A necessary beanbag

I’m settling into the lair rather nicely, I’m finding very specific spots for my extremely wide collection of bits and pieces, and yet there was something missing. A something that loomed larger and larger in my fevered brain until it became a necessity and an urgent one at that.

Since I’ve been back from Turkey my time has been consumed with restocking the larder with muesli bars, choc chip biscuits, vanilla and cinnamon biscuits, jam slice, fruit toast, ANZAC biscuits, driving the children about, and working. Two weeks full time, which was probably a lot easier than driving the children around during the holidays, they just had to put up with a fortnight of watching TV and playing computer games, the poor dears. I teach at a university, so any amount of work that I do inevitably results in assignments or exams to mark. The course that I just taught results in large assignments, twenty four page assignments, and I have twelve of them to mark. It is therefore obvious to the meanest intelligence that I must have somewhere comfortable to sit while marking. You know about my white painted wooden chair, that is only good for about half an hour’s sitting before I lose all sensation in my lower limbs. You also know about the world’s most comfortable chair that hangs on our back verandah, but the weather is currently such that I’d have to wear ski gloves to have operational fingers, and that’s no good for typing the multiple exclamation marks that these assignments will gather in their comments section. What I needed was a beanbag.

I haven’t had a beanbag in years, mainly because it was a personality quirk of my first cat, Snoopy, to pee in them. He then taught my second cat, Linus, that this was the required behaviour of any civilised cat. I persisted with the washing and spraying for a while and eventually gave up altogether. Linus has been dead for over a year now, and the latest cat, Stormaggedon, has been very good in the toileting department, so it’s time to risk it again.

I don’t know if you’ve gone shopping for beanbags lately. You can get cheap shiny ones from the chain stores, if you’re lucky you’ll spot a denim one (the Moose recently acquired one as a birthday present, and the sight of him comfortably reclining all over the place has spurred me on), or you can get super deluxe ones that will part you from many hundreds of dollars in cash. My Scottish blood rules out the latter as an option, so my only real choice, dear reader, was obviously to make my own. How hard could it be? Not very hard at all as it turns out.

I wanted to make two really, one as an inner lining, and an outer case that I can slip off and wash. You can get patterns all over the internet, I used the Lincraft one. You just cut out three sail shaped bits and a couple of semicircles for the bottom. I had some superannuated curtains that worked well for the liner, and I had some help cutting it out. The reason this picture is a little blurred is because there was quite a lot of leaping and biting going on…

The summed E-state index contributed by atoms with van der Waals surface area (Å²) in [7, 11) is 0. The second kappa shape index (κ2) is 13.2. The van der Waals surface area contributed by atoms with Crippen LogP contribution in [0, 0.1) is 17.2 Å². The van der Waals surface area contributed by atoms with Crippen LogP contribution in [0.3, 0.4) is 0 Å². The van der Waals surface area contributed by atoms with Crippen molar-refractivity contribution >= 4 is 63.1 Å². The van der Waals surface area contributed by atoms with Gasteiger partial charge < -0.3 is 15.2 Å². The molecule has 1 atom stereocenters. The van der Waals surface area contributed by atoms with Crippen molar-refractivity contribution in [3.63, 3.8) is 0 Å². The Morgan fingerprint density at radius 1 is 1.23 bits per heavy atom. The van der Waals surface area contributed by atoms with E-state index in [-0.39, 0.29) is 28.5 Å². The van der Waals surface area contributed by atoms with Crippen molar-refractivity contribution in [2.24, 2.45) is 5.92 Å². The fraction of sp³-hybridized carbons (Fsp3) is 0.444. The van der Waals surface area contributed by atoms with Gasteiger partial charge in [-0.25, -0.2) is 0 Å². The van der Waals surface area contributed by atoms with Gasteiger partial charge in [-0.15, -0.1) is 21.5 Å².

Then you just pin them and sew them together. The bottom has a zipper, and this was my first time doing a proper one. I had to watch three Youtube clips to get the hang of it, mainly because I couldn’t believe that you sew it in over an already sewn up seam, and then pick it undone.


So there. If I can do one, anyone can. I then spent two hours that I won’t get back at Spotlight giving myself a headache choosing the outer fabric. I wanted something tactile, less than $15 a metre (I needed 5 metres) washable, not too patterned, not pink, and durable enough to be sat on by someone who planned to spend hours clutching at her head while simultaneously typing questions marks and exclamations in comment boxes. 
I cut out the outer lining a few centimetres bigger all around than the liner. I added a strip 15cm wide to each of the bottom semicircles which would overlap because I wasn’t going to make that opening a zip, just a slip cover. It was even quicker to do because the animals were bothering a very slow moving electrician I’d got in to add some more power points that I hadn’t anticipated needing in the lair. I did fill the liner before squeezing it into the outer cover – three 100 litre bags if you’re planning to use the Lincraft pattern – it’s a big one.


It really only took a couple of hours, maybe three (I’m not counting the hours at Spotlight, I’m trying to forget those), and maybe half an hour to very carefully decant the beans into the liner and then vacuum up the strays. 

I’m extremely pleased with it. It’s very comfortable, I can move it close to whatever heater I happen to have turned on. The Muffet now wants me to make her one, but I’m only going to do that after she’s kept her room clean for a month, or after hell freezes over, whichever comes first. Anyway, I’ve got assignments to mark.